Wednesday, August 24, 2016

I had missed this earlier in the month:
In the old days, Kansas City Missouri had a two party system, the rabbits and the goats. Truman was a goat; the rabbits ran downtown. Both were factions of the democratic party. Kansas has something similar. There is a democratic party in Kansas, but most elections turn on conflicts between the moderate and conservative republicans. This election cycle saw a victory for the moderate action, kicking out a congressperson, the state senate majority leader, and 10 other legislators. I', not sure Trump was a factor; this was a local thing. My uncle Ed is now over 90 and in a nursing home, but he's been part of the moderate faction for years. Not to be confused with my uncle Charlie who narrowly lost a GOP congressional primary in Denver a few years back.

Huelskamp is one of only a handful of House members to be ousted in this year's primary season.
Rep. Renee Ellmers fell to fellow North Carolina GOP Rep. George Holding, and Virginia Republican Rep. Randy Forbes also lost, victims of court-ordered, redrawn district lines. Rep. Chaka Fattah, D-Pa., was defeated in April after indictment on federal corruption charges. He was later convicted and quit Congress.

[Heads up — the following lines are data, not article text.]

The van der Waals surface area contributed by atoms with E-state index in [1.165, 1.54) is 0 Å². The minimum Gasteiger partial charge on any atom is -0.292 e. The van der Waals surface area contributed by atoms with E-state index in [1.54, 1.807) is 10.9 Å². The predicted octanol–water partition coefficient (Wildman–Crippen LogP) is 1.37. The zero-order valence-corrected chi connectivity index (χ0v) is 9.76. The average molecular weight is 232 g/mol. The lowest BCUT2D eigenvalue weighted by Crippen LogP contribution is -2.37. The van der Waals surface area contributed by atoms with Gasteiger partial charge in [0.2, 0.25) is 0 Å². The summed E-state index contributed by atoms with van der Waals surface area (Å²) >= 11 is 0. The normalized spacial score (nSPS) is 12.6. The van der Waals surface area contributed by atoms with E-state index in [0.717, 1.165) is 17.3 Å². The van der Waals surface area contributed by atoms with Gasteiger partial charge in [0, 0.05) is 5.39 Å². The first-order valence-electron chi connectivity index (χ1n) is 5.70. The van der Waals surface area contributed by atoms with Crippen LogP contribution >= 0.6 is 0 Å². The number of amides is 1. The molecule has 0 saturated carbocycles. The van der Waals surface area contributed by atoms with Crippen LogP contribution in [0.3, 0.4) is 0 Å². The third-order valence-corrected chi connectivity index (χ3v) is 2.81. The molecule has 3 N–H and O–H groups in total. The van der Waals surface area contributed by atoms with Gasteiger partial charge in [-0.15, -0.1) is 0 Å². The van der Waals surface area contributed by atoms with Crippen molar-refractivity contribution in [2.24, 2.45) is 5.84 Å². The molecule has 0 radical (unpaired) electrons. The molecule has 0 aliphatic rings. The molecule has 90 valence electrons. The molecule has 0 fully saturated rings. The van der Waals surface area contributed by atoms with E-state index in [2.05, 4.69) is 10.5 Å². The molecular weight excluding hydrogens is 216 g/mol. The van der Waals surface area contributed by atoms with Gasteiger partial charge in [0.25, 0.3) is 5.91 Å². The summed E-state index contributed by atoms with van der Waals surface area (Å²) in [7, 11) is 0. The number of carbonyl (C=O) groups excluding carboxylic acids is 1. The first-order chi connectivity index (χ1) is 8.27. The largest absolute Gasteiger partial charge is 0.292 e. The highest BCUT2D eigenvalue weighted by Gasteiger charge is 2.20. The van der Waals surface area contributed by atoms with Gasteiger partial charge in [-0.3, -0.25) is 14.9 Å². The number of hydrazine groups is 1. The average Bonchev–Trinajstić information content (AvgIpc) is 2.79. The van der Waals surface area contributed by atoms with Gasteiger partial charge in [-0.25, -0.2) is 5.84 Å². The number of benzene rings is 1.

Marshall's supporters argued Huelskamp's combativeness harmed the district. Huelskamp lost his seat on the House Agriculture Committee in 2012; farm groups turned against him, and many Republican voters saw it as a crucial issue in a farm state.
Marshall credited his win as "all about agriculture" in the state. He said he is a Kansas conservative who works across the aisle, adding he is not sure the Freedom Caucus would have him.
Huelskamp blamed his loss on $3 million of super PAC money coming to support his opponent.

Backlash in Kansas ousts at least 11 conservative lawmakers


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